The 2013 Atlantic hurricane season could be "extremely active" and spawn 13 to 20 tropical storms, seven to 11 of which are expected to become hurricanes, the U.S. government's top climate agency predicted on Thursday.
Three to six of the hurricanes could become major at Category 3 or above, with winds of more than 110 miles per hour, the National Oceanic and Atmospheric Administration said in its annual forecast.
"For the six-month hurricane season which will start June 1, NOAA predicts an above-normal and possibly an extremely active hurricane season," said Kathryn Sullivan, the acting administrator of the agency.
Speaking at NOAA's Climate Prediction Center, she said the hurricane season for the Atlantic Ocean, Caribbean Sea and Gulf of Mexico threatened "quite a lot of activity" due to a combination of several climate factors, including warmer-than-average temperatures in the tropical Atlantic and Caribbean.
The average Atlantic season brings 12 tropical storms with six hurricanes, including three major hurricanes.
"This year, oceanic and atmospheric conditions in the Atlantic basin are expected to produce more and stronger hurricanes," said Gerry Bell, lead seasonal hurricane forecaster with NOAA's Climate Prediction Center.
"These conditions include weaker wind shear, warmer Atlantic waters and conducive wind patterns coming from Africa," he said.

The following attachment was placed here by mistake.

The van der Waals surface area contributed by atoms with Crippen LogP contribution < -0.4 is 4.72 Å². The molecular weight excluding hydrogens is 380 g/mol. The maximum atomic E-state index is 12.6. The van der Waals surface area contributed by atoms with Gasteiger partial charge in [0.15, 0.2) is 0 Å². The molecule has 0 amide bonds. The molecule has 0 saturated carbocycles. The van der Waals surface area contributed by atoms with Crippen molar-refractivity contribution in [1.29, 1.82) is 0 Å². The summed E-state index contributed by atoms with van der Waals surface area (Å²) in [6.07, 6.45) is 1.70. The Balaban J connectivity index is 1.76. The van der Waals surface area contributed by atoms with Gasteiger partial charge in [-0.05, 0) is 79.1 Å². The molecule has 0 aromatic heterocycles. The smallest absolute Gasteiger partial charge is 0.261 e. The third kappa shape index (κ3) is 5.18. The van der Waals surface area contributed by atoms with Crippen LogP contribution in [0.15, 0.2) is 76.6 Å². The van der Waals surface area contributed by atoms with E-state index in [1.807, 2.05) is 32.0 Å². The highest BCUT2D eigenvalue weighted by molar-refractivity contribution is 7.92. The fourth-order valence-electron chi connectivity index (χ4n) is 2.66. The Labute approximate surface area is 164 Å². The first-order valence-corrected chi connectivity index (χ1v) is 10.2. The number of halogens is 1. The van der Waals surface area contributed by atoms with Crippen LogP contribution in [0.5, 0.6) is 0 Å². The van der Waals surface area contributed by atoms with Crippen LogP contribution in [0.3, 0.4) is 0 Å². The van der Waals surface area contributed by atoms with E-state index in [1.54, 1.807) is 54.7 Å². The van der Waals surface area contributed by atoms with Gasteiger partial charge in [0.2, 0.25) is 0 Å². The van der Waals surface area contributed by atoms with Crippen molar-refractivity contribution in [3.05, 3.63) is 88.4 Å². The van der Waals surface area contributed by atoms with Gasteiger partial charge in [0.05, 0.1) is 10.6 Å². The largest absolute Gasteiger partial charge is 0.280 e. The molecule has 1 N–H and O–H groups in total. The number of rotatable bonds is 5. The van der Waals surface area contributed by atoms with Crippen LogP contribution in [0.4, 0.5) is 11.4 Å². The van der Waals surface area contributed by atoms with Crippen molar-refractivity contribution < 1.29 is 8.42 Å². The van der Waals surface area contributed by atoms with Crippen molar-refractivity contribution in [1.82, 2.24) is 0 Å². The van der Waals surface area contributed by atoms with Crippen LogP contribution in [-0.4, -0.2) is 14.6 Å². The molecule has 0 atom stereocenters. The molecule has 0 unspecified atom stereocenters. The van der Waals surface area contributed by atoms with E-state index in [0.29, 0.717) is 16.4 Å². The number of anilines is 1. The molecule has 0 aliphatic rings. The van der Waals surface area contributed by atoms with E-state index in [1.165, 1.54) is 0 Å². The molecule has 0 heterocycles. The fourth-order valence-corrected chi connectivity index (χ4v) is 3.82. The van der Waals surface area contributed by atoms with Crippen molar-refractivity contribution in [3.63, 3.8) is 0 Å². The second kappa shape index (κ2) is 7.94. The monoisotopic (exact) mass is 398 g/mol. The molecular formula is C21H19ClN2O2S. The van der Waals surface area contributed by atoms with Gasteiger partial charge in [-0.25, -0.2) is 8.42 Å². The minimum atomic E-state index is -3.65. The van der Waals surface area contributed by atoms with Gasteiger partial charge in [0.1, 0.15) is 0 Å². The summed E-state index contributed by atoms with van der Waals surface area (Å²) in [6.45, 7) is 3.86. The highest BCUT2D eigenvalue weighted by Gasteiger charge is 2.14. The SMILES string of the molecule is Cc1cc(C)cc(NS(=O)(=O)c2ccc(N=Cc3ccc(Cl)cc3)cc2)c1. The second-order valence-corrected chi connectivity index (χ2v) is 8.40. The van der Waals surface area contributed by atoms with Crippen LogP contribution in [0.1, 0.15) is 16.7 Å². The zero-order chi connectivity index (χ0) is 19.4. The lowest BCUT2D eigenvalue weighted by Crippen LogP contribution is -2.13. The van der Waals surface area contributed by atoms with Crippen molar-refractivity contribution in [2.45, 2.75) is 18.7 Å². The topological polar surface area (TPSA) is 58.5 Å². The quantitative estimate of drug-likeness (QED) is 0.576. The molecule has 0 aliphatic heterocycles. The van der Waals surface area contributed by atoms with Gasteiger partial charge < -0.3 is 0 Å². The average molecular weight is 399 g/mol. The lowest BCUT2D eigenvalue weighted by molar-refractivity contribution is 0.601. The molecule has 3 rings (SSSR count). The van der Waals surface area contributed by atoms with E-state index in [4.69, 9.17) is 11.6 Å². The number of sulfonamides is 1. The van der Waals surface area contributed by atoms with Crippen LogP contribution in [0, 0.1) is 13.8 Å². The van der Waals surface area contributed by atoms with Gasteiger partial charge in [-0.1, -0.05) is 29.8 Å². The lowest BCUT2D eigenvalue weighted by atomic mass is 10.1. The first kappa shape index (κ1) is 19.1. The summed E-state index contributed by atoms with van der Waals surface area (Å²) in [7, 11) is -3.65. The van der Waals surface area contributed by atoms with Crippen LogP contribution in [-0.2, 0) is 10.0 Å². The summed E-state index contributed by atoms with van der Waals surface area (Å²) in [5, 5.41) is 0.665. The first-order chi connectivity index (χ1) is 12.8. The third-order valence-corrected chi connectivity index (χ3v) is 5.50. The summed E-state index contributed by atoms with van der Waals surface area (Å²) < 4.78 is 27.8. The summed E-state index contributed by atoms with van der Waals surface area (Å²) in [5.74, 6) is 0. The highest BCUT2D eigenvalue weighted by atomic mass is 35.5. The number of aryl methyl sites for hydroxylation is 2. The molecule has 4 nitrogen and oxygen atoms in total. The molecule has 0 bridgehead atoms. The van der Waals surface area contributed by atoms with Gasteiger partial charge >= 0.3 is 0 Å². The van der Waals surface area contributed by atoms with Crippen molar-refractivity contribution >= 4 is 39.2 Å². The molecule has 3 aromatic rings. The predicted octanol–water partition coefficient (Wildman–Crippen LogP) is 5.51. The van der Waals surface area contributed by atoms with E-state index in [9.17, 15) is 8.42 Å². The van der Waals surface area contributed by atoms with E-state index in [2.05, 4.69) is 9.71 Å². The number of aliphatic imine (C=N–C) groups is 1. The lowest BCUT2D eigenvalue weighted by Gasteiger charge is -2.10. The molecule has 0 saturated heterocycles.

The 2012 Atlantic season produced 19 tropical storms, 10 of which became hurricanes and two became major hurricanes. It will be remembered most for Superstorm Sandy, which NOAA says caused more than 200 deaths and more than $50 billion in damage in the United States.
Apart from people living in hurricane danger zones, NOAA's pre-season annual forecast is closely watched by energy analysts and oil producers.
The Gulf of Mexico, which is frequently threatened by tropical cyclones, accounts for about 20 percent of U.S. oil production. At the same time, around 30 percent of U.S. natural gas processing capacity and 40 percent of the country's refining capacity is concentrated on the Gulf Coast.
NOAA has said the Atlantic basin is still in the midst of a multi-decade active period for hurricanes that began in 1995 and could last as long as 25 to 40 years. Since the latest period began, 70 percent of the Atlantic hurricane seasons have been above-average, including 2012.
Hurricanes feed on warm water and another climate factor that could add to above-average activity this year is the absence of El Nino, a warming of the tropical Pacific that bring wind conditions that can suppress Atlantic hurricanes.
The weather phenomenon, which usually develops in the late summer to early fall during the peak months of the season, is not expected to develop in 2013, NOAA said.
NOAA's seasonal forecast does not provide hurricane landfall predictions, or say how many storms will hit land and where they are likely to strike.
But in another closely watched seasonal forecast, researchers at Colorado State University said last month that the odds of the United States being hit by a major hurricane were about 70 percent greater than predicted last year.
That forecast predicted that 18 tropical storms would develop in 2013, with nine expected to become hurricanes.